The first offshore wind lease sale conducted by the Bureau of Ocean Energy Management in the Pacific Ocean drew lower bid prices than similar sales on the East Coast, and experts say the outcome reflects the uncertainties faced by the offshore wind industry in California, but could benefit ratepayers in the long run.
“[This] definitely was not the super competitive auction that I was expecting,” given the excitement over setting up a California offshore wind industry, ambitious offshore wind planning goals adopted by the state, as well as the drive to get a floating offshore wind sector set up in the United States, said Samantha Woodworth, senior research analyst with Wood Mackenzie.
The lease sale drew winning bids from five companies that amounted to $757.1 million, for five lease areas that cover more than 370,000 acres off the coasts of central and northern California. BOEM estimates the areas could generate some 4.6 GW of offshore wind energy. The winning bids, however, came in at an average of $2,028 per acre — lower than the $2,861 per acre average from the auction held in the Carolinas in May, and the $8,951 average that resulted from leases in New York and New Jersey in February.
Many project developers realize that global supply chain issues and high inflation trends aren’t easing soon, making some wary of committing to massive investments, she said.
“Lower bid prices are a way of penny-pinching where developers can. And also, I think a lot of developers are [thinking] it’s kind of a weird time right now — let’s proceed with caution, let’s take it easy,” Woodworth said.
But those lower bid prices could have an advantage — they translate to less upfront costs for developers, which, in turn, could translate to lower power purchase prices for offshore wind that ultimately flow through to the electricity rates of consumers, as well as allow leaseholders to make investments in building an offshore wind supply chain in California.
“So not only does it behoove the industry to keep those bid prices low, because it keeps their overall project costs down — but it also increases their probability of getting [the projects] approved by the powers that be, by the utility commissions [and] the state,” Woodworth said.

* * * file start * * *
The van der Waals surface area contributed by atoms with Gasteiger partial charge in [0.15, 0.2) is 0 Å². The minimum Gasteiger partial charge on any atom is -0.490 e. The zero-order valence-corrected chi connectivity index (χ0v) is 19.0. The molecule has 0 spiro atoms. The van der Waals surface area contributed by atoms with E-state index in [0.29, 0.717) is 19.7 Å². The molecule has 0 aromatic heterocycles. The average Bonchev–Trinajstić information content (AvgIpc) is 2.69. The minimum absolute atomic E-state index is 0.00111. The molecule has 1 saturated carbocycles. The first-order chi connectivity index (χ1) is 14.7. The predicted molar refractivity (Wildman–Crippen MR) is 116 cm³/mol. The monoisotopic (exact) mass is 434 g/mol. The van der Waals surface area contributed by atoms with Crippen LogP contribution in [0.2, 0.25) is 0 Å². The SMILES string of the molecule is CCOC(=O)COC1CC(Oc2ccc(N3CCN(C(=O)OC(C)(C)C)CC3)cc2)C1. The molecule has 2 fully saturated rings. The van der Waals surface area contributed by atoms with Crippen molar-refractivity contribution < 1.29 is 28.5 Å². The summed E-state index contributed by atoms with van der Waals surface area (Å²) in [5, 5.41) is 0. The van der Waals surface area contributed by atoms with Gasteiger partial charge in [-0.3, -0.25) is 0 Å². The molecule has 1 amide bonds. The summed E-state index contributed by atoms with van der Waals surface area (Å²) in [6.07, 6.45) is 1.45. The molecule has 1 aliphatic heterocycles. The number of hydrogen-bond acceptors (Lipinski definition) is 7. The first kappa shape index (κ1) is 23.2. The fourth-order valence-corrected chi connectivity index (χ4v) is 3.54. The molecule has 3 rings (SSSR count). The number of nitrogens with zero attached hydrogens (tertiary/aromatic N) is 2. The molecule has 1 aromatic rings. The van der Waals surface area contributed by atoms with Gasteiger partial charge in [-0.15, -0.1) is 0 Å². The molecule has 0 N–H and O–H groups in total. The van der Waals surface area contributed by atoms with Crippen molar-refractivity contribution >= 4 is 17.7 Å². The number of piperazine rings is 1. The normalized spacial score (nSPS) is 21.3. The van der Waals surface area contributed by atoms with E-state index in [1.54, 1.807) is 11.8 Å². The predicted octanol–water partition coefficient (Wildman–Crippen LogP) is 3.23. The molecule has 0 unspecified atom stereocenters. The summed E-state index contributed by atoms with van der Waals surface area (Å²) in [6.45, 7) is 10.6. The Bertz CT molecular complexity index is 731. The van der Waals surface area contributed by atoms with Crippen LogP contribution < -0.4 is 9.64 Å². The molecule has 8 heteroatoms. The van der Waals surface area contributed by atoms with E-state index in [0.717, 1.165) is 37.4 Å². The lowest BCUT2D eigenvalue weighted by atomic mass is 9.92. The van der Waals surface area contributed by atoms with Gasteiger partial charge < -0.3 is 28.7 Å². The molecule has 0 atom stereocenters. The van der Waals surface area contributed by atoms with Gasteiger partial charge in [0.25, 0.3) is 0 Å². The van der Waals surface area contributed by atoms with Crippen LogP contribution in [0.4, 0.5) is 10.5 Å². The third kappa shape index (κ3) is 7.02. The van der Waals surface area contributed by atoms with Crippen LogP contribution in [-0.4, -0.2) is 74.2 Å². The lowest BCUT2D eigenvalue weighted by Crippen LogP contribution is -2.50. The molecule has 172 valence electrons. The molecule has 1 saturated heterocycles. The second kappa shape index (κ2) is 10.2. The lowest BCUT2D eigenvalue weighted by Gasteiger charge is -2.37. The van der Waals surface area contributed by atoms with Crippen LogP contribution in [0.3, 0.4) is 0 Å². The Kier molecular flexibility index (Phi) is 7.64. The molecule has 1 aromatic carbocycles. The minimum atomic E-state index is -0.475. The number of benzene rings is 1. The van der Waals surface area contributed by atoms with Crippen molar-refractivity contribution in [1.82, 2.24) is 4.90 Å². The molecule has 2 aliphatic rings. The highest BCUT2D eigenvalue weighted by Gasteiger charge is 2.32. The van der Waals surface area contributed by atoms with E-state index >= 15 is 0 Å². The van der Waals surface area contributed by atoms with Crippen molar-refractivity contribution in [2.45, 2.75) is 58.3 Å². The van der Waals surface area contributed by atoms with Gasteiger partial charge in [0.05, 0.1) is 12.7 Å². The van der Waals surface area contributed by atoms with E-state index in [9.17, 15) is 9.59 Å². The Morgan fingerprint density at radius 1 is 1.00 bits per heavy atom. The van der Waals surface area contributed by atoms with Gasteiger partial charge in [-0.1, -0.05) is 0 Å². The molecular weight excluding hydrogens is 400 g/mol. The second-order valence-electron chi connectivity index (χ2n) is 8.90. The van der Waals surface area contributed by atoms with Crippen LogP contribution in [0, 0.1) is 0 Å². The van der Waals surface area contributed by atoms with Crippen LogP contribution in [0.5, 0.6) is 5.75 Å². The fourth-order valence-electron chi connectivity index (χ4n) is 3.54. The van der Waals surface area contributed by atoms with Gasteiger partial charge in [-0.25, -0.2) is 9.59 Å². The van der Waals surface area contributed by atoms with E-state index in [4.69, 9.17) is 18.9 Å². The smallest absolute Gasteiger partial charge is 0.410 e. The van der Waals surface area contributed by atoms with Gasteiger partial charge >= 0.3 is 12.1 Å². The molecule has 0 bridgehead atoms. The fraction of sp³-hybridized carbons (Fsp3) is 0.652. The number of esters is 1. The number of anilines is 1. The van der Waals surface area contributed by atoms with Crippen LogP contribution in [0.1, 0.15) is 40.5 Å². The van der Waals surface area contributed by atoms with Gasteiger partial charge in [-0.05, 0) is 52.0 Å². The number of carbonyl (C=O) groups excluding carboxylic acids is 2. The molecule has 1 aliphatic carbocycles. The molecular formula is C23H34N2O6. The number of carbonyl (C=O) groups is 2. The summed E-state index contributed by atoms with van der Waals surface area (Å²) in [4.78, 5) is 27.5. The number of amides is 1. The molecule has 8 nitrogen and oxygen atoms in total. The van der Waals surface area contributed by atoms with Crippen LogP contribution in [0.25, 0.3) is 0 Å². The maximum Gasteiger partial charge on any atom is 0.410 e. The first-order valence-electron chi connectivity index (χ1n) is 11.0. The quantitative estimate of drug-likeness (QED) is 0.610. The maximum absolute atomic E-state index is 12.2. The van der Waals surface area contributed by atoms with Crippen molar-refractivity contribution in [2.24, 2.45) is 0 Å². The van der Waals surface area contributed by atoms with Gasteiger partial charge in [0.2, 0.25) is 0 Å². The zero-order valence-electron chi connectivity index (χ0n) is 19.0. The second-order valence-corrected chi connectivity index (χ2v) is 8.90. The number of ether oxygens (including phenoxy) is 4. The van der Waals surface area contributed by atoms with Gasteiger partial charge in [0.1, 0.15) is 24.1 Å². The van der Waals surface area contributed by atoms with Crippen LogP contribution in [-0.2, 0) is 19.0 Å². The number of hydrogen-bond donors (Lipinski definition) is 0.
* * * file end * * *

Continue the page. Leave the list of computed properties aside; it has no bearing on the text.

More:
Now, industry advocates say, California needs to work on creating a plan for permitting offshore wind projects, developing ports that can bolster the new industry and figuring out what transmission it needs to bring offshore wind energy on shore.
Lease sale results: some surprises, some encouraging trends
BOEM’s California lease sale reflects “a significant milestone” toward the Biden administration’s goal of installing 30 GW of offshore wind capacity in the U.S. by 2030, and 15 GW of floating offshore wind specifically by 2035, the bureau said in a statement announcing the results of the lease sale. Five companies were named provisional winners of the auction: RWE Offshore Wind Holdings, California North Floating, Equinor Wind US, Central California Offshore Wind and Invenergy California Offshore.
The U.S. West Coast is “one of the most attractive growth regions for floating offshore wind in the world due to its favorable wind conditions and proximity to markets that need reliable, clean energy,” Equinor Wind US President Molly Morris said in a statement. Equinor secured a roughly 2 GW lease in the Morro Bay area, off the central California coast that spans more than 80 acres. The company operates two other lease areas, Empire Wind and Beacon Wind, off the Northeast coast.
“We don’t have enough investments in ports, we don’t have a clear offtake plan and we do not have transmission plans to the North Coast, at least."
Executive Director, California Wind Energy Association